An Eastern District of Michigan judge sided with a magistrate and, by extension, the plaintiff in a case alleging that the plaintiff was fired because she reported suspected medical billing fraud against defendant Saginaw Health Clinic in connection with urine testing. At issue in Wednesday’s opinion was whether the plaintiff should be subjected to an independent medical examination.
The plaintiff originally alleged that the defendant would bill for urine sample testing prior to the performance of the test. After the plaintiff voiced her suspicions that this practice was illegal, she said she found her hours reduced severely.
The exact dispute in the opinion arises from a breakdown in negotiations over the scope a proposed medical exam; the plaintiffs argued that it was unneccesary because the plaintiff’s mental state was not “in controversy.”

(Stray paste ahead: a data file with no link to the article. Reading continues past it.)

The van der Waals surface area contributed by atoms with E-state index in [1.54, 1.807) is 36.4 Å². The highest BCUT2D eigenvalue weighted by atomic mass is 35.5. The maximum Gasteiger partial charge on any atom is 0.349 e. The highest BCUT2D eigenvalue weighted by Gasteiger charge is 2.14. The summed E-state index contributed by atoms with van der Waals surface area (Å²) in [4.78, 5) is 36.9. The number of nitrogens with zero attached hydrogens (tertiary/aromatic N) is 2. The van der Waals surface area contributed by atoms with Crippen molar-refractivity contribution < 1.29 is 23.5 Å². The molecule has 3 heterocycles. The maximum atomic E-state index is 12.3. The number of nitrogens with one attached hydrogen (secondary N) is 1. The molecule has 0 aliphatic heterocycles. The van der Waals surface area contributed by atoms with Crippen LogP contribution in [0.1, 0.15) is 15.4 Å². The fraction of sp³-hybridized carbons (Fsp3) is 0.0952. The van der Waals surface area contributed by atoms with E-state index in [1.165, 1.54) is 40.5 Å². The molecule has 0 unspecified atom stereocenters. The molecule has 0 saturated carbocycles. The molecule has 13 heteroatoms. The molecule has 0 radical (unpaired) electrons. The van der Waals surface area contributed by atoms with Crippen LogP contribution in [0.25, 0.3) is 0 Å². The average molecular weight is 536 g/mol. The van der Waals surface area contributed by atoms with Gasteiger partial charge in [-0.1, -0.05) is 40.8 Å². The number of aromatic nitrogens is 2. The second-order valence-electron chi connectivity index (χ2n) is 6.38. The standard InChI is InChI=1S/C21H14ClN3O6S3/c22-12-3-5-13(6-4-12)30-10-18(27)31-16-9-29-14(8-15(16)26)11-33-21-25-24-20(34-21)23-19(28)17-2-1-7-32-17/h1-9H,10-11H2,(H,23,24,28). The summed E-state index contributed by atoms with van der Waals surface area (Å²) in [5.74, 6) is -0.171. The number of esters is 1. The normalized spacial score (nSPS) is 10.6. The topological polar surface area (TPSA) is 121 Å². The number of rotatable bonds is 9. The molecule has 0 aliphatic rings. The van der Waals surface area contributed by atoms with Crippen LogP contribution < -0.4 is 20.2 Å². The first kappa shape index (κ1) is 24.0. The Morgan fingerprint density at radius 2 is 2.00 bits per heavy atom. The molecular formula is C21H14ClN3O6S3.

The defendants argued that the plaintiff had waived her right to object to a medical examination by engaging in negotiations over a potential exam’s scope; the court disagreed, citing the plaintiff counsel’s limitation that they would accept an exam only under certain conditions. The court also sided with the plaintiffs in finding that such a mental health examination was not relevant to the case; the judge found that the plaintiff has not alleged “a specific psychological injury resulting from her discharge,” only what the court refers to as “garden variety” emotional distress.